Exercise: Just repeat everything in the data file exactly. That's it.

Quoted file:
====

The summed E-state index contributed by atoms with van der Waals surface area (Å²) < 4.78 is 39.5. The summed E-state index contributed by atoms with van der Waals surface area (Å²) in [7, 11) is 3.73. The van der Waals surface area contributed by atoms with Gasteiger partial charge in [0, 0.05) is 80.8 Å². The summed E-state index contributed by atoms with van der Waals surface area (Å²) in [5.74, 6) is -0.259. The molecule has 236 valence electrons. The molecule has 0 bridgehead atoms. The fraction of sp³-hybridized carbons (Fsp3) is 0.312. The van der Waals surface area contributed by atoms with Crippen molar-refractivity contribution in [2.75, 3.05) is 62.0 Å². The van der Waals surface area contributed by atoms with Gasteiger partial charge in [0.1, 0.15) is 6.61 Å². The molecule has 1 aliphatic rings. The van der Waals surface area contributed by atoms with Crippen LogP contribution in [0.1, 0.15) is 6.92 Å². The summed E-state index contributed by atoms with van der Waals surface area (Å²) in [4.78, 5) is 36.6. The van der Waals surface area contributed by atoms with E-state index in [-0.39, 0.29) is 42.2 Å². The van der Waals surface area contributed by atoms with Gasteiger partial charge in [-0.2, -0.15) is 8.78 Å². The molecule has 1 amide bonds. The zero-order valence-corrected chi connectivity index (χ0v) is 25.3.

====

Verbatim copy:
The summed E-state index contributed by atoms with van der Waals surface area (Å²) < 4.78 is 39.5. The summed E-state index contributed by atoms with van der Waals surface area (Å²) in [7, 11) is 3.73. The van der Waals surface area contributed by atoms with Gasteiger partial charge in [0, 0.05) is 80.8 Å². The summed E-state index contributed by atoms with van der Waals surface area (Å²) in [5.74, 6) is -0.259. The molecule has 236 valence electrons. The molecule has 0 bridgehead atoms. The fraction of sp³-hybridized carbons (Fsp3) is 0.312. The van der Waals surface area contributed by atoms with Crippen molar-refractivity contribution in [2.75, 3.05) is 62.0 Å². The van der Waals surface area contributed by atoms with Gasteiger partial charge in [0.1, 0.15) is 6.61 Å². The molecule has 1 aliphatic rings. The van der Waals surface area contributed by atoms with Crippen LogP contribution in [0.1, 0.15) is 6.92 Å². The summed E-state index contributed by atoms with van der Waals surface area (Å²) in [4.78, 5) is 36.6. The van der Waals surface area contributed by atoms with E-state index in [-0.39, 0.29) is 42.2 Å². The van der Waals surface area contributed by atoms with Gasteiger partial charge in [-0.2, -0.15) is 8.78 Å². The molecule has 1 amide bonds. The zero-order valence-corrected chi connectivity index (χ0v) is 25.3.